Solid Footing Amidst The Shifting Sands of Public Opinion About Israel

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This is a detailed review of a book that has much to commend it. The book is: Calvin L. Smith, ed., The Jews, Modern Israel and the New Supersessionism. New Revised and Expanded Edition (Broadstairs, Kent, UK: King’s Divinity Press), 2013.

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This much-needed work deals with the old phenomenon of supersessionism but in a new guise, termed here “the new supersessionism,” whereby Christians engaged in rapprochement with the Muslim world are influencing many in the church to view the modern State of Israel unsympathetically, as an aggressive usurper in the region, calling into question both the legitimacy of the Jewish state and the chosenness of the Jewish people. Furthermore, the book refutes those who stigmatize those derisively termed “Christian Zionists,” whose convictions concerning the chosenness of the Jewish people are viewed as theologically deficient and politically naïve or fascistic. Such parties are represented as favoring an alleged Israeli government policy of blood and soil to the detriment of the suffering and poor displaced Palestinians and in defiance of a right understanding of the Bible. As a result of such mischaracterizations, many Christians are at best no longer sure they want to support the Jewish state, while others are mobilized against it.

Written on a popular level, this book aims to equip a younger generation especially vulnerable to such propagandizing pressures. It includes contributions from a wide range of Christian and Messianic leaders and scholars from the United Kingdom in order to demonstrate that those Christians who favor the founding of the Jewish state and the chosenness of the Jewish people on biblical grounds are not some sectarian lunatic fringe, all from the same camp, nor are they a recent development. Its editor, Calvin L. Smith is Principal and Director of Postgraduate Studies at the Kings Evangelical Divinity School, and editor of the Evangelical Review of Society and Politics as well as consulting editor Pneuma: The Journal for the Society of Pentecostal and Charismatic Studies and other scholarly works. His breadth of learning and experience serve him and his readers well in designing a book notable for its comprehensive scope and relevance to the hour.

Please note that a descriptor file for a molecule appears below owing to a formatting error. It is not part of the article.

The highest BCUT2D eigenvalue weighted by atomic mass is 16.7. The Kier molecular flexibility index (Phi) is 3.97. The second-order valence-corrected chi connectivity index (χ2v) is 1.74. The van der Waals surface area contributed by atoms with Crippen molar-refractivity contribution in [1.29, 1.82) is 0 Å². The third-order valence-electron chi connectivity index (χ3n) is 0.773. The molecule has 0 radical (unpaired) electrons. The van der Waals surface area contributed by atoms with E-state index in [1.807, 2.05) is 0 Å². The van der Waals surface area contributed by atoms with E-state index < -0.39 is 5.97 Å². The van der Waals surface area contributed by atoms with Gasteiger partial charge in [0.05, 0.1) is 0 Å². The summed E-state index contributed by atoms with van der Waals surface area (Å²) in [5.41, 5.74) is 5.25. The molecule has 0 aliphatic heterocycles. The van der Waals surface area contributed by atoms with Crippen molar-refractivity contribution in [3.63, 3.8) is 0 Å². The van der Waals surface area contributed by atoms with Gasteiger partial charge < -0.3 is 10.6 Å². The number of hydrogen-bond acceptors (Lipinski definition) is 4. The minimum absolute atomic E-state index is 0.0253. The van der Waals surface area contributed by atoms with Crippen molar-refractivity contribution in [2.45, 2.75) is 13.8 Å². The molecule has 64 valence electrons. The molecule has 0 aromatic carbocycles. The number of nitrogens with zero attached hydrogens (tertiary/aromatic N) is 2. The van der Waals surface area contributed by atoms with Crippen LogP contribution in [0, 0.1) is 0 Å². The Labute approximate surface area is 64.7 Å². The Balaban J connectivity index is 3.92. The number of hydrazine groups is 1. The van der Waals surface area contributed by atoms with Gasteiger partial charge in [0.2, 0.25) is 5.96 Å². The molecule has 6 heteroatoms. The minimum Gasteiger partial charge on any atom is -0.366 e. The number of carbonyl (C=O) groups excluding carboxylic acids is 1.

In his Foreword Mitch Glaser picks up on this theme, commending the book as the right provision at a crucial time. Calvin Smith’s Introduction details the need for the book as a response to the new supersessionism, characterizing it as both scholarly and accessible.

The first chapter by Steve Malz, “The Real Roots of Supersessionism” seats supersessionism in Plato’s bifurcation of reality into the world of appearances and the world of Forms. This laid a foundation for a hierarchy of the spiritual as good and the material as bad, which eventually worked out to the church and the New Testament being good and the Older Testament and the Jewish people, bad. Malz traces the development of a bifurcated spiritual/good vs. material/bad hermeneutic from Plato to Ignatius of Antioch, Philo of Alexandra, Origen, Chrysostom, and Augstine of Hippo, showing how this tradition disenfranchised the Jewish people, establishing the church as the New Israel.

In Chapter Two, “The Parting of the Ways,” Barry Horner concentrates primarily on the historical process of disenfranchisement of the Jewish people. While the Newer Testament established the faith as foundationally and solidly Jewish, and while the first fifteen bishops of Jerusalem were all Jews, matters changed drastically on the heels of the brutal suppression of the Bar Cochba Revolt in 135 C.E. after which the Bishops of Jerusalem were unrelievedly Gentiles. The year 135 C.E. was also a theological watershed as it marked the promulgation of Justin Martyr’s Dialogue with Trypho the Jew, which for the first time postulated the church as the New Israel, with the old Israel being punitively cast off by God. Yet, even as the church was in process, so Justin was in process, holding simultaneously to the church being the New Israel, and to a premillennial eschatology rooted especially in the books of Ezekiel and Isaiah. Yet he also held that in some manner Christians of all nations would participate in millennial worship scenario. Irenaeus of Lyons, who flourished in the last quarter the second century, is perhaps the most clearly premillennial of the early Church Fathers, due in large measure to his efforts to defeat spiritualizing gnostics. However he also saw the Jews as being disinherited for their unbelief with their inheritance passing to the Gentiles alone.

Origen of Alexandria, born during the heyday of Irenaeus of Lyon, systematized this spiritualizing hermeneutic, while dismissing any talk of a physical millennium as “carnal.” He held that the Jews would never be restored to divine favor. Chrysostom took matters further, and in his eight homilies against the Jews, denounced them and those who consorted with them in a manner likely to provoke violence, which it did. This continuing tradition of contempt only grew darker and more distinct through the influence of Jerome and Augustine of Hippo, who saw the Jews as consigned to wander the earth, a subordinated fugitive people, and a sign to all of what happens when one forsakes God.